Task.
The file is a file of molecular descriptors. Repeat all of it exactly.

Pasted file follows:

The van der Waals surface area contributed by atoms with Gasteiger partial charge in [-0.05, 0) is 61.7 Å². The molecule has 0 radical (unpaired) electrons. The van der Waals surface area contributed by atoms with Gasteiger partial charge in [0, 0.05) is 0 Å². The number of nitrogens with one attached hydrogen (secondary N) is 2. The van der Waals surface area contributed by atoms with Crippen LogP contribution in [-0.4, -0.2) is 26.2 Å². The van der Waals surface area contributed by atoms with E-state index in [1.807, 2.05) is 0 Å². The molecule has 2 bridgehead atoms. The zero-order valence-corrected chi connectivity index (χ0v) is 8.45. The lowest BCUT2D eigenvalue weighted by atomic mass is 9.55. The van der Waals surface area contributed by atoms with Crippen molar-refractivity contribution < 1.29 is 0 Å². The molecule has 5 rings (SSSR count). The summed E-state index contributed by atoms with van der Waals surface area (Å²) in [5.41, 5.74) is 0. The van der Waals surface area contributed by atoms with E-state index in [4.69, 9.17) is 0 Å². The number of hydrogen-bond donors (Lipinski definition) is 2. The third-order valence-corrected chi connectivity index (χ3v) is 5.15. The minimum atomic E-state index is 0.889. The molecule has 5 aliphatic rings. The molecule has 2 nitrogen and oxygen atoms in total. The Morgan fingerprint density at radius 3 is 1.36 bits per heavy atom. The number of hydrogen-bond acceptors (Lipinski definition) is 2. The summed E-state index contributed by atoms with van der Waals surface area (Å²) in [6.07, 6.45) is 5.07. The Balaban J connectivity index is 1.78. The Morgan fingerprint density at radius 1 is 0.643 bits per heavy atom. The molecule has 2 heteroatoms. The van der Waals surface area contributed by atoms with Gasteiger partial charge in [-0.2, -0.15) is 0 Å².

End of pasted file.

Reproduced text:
The van der Waals surface area contributed by atoms with Gasteiger partial charge in [-0.05, 0) is 61.7 Å². The molecule has 0 radical (unpaired) electrons. The van der Waals surface area contributed by atoms with Gasteiger partial charge in [0, 0.05) is 0 Å². The number of nitrogens with one attached hydrogen (secondary N) is 2. The van der Waals surface area contributed by atoms with Crippen LogP contribution in [-0.4, -0.2) is 26.2 Å². The van der Waals surface area contributed by atoms with E-state index in [1.807, 2.05) is 0 Å². The molecule has 2 bridgehead atoms. The zero-order valence-corrected chi connectivity index (χ0v) is 8.45. The lowest BCUT2D eigenvalue weighted by atomic mass is 9.55. The van der Waals surface area contributed by atoms with Crippen molar-refractivity contribution < 1.29 is 0 Å². The molecule has 5 rings (SSSR count). The summed E-state index contributed by atoms with van der Waals surface area (Å²) in [5.41, 5.74) is 0. The van der Waals surface area contributed by atoms with E-state index in [4.69, 9.17) is 0 Å². The number of hydrogen-bond donors (Lipinski definition) is 2. The third-order valence-corrected chi connectivity index (χ3v) is 5.15. The minimum atomic E-state index is 0.889. The molecule has 5 aliphatic rings. The molecule has 2 nitrogen and oxygen atoms in total. The Morgan fingerprint density at radius 3 is 1.36 bits per heavy atom. The number of hydrogen-bond acceptors (Lipinski definition) is 2. The summed E-state index contributed by atoms with van der Waals surface area (Å²) in [6.07, 6.45) is 5.07. The Balaban J connectivity index is 1.78. The Morgan fingerprint density at radius 1 is 0.643 bits per heavy atom. The molecule has 2 heteroatoms. The van der Waals surface area contributed by atoms with Gasteiger partial charge in [-0.2, -0.15) is 0 Å².